Select the desired text size
From Tanglewood Tales by Nathaniel Hawthorne.
Start of Story
Age Rating 8 to 10.
This enterprise, you will understand, was, of all others, the most
difficult and dangerous in the world. In the first place it would be
necessary to make a long voyage through unknown seas. There was hardly
a hope, or a possibility, that any young man who should undertake this
voyage would either succeed in obtaining the Golden Fleece, or would
survive to return home, and tell of the perils he had run. The eyes of
King Pelias sparkled with joy, therefore, when he heard Jason's reply.
"Well said, wise man with the one sandal!" cried he. "Go, then, and at
the peril of your life, bring me back the Golden Fleece."
"I go," answered Jason, composedly. "If I fail, you need not fear that
I will ever come back to trouble you again. But if I return to Iolchos
with the prize, then, King Pelias, you must hasten down from your lofty
throne, and give me your crown and sceptre."
"That I will," said the king, with a sneer. "Meantime, I will keep them
very safely for you."
The first thing that Jason thought of doing, after he left the king's
presence, was to go to Dodona, and inquire of the Talking Oak what
course it was best to pursue. This wonderful tree stood in the center of
an ancient wood. Its stately trunk rose up a hundred feet into the air,
and threw a broad and dense shadow over more than an acre of ground.
Standing beneath it, Jason looked up among the knotted branches and
green leaves, and into the mysterious heart of the old tree, and spoke
aloud, as if he were addressing some person who was hidden in the depths
of the foliage.
"What shall I do," said he, "in order to win the Golden Fleece?"
At first there was a deep silence, not only within the shadow of the
Talking Oak, but all through the solitary wood. In a moment or two,
however, the leaves of the oak began to stir and rustle, as if a gentle
breeze were wandering amongst them, although the other trees of the wood
were perfectly still. The sound grew louder, and became like the roar of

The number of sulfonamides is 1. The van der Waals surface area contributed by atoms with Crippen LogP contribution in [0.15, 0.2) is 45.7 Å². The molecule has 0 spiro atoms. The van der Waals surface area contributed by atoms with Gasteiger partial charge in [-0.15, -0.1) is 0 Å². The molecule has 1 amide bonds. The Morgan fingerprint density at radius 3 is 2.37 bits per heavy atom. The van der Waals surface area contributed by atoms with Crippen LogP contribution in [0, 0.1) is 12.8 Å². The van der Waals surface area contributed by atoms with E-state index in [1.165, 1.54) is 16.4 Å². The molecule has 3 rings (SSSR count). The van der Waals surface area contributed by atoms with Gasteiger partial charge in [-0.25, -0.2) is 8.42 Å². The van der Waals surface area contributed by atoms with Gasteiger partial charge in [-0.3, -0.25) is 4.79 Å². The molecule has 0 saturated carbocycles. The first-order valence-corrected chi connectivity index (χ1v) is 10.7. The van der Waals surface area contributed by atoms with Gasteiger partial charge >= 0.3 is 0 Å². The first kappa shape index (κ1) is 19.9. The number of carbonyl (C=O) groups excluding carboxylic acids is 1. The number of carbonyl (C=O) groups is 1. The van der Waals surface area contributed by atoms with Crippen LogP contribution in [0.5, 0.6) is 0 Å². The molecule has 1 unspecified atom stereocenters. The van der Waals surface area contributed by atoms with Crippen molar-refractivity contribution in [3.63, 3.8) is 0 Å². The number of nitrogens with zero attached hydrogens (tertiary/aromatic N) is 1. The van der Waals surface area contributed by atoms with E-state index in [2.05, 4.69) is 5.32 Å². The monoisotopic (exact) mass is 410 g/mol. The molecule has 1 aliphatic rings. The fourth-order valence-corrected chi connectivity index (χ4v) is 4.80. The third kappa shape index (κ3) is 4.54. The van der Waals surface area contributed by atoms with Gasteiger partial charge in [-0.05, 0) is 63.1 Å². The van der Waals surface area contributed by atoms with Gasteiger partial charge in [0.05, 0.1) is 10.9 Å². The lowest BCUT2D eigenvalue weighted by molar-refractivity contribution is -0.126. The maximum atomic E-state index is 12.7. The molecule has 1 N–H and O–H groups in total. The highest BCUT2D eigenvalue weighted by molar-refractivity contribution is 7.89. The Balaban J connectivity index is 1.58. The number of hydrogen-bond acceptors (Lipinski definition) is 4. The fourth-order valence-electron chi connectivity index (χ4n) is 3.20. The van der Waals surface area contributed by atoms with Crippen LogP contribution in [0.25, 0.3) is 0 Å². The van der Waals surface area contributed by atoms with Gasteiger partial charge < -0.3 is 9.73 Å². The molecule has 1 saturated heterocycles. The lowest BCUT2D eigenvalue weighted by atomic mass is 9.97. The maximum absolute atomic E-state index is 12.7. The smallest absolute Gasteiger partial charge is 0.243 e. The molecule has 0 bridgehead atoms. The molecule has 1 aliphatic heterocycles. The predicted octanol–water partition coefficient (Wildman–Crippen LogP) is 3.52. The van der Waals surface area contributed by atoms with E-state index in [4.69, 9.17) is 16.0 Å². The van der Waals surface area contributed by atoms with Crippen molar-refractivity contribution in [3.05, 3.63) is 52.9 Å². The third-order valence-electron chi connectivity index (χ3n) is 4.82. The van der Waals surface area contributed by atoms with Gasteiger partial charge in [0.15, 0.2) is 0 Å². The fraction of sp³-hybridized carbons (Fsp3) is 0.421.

a high wind. By and by, Jason imagined that he could distinguish words,
but very confusedly, because each separate leaf of the tree seemed to be
a tongue, and the whole myriad of tongues were babbling at once. But the
noise waxed broader and deeper, until it resembled a tornado sweeping
through the oak, and making one great utterance out of the thousand and
thousand of little murmurs which each leafy tongue had caused by its
rustling. And now, though it still had the tone of a mighty wind roaring
among the branches, it was also like a deep bass voice, speaking as
distinctly as a tree could be expected to speak, the following words:
"Go to Argus, the shipbuilder, and bid him build a galley with fifty
Then the voice melted again into the indistinct murmur of the rustling
leaves, and died gradually away. When it was quite gone, Jason felt
inclined to doubt whether he had actually heard the words, or whether
his fancy had not shaped them out of the ordinary sound made by a
breeze, while passing through the thick foliage of the tree.
But on inquiry among the people of Iolchos, he found that there was
really a man in the city, by the name of Argus, who was a very skilful
builder of vessels. This showed some intelligence in the oak; else how
should it have known that any such person existed? At Jason's request,
Argus readily consented to build him a galley so big that it should
require fifty strong men to row it; although no vessel of such a size
and burden had heretofore been seen in the world. So the head carpenter
and all his journeymen and apprentices began their work; and for a
good while afterwards, there they were, busily employed, hewing out the
timbers, and making a great clatter with their hammers; until the new
ship, which was called the Argo, seemed to be quite ready for sea. And,
as the Talking Oak had already given him such good advice, Jason thought
that it would not be amiss to ask for a little more. He visited it
again, therefore, and standing beside its huge, rough trunk, inquired
what he should do next.
This time, there was no such universal quivering of the leaves,
throughout the whole tree, as there had been before. But after a while,
Jason observed that the foliage of a great branch which stretched above
his head had begun to rustle, as if the wind were stirring that one
bough, while all the other boughs of the oak were at rest.
"Cut me off!" said the branch, as soon as it could speak distinctly;
"cut me off! cut me off! and carve me into a figure-head for your
Accordingly, Jason took the branch at its word, and lopped it off the
tree. A carver in the neighborhood engaged to make the figurehead.
He was a tolerably good workman, and had already carved several
figure-heads, in what he intended for feminine shapes, and looking
pretty much like those which we see nowadays stuck up under a vessel's
bowsprit, with great staring eyes, that never wink at the dash of the
spray. But (what was very strange) the carver found that his hand was
guided by some unseen power, and by a skill beyond his own, and that his
tools shaped out an image which he had never dreamed of. When the work
was finished, it turned out to be the figure of a beautiful woman, with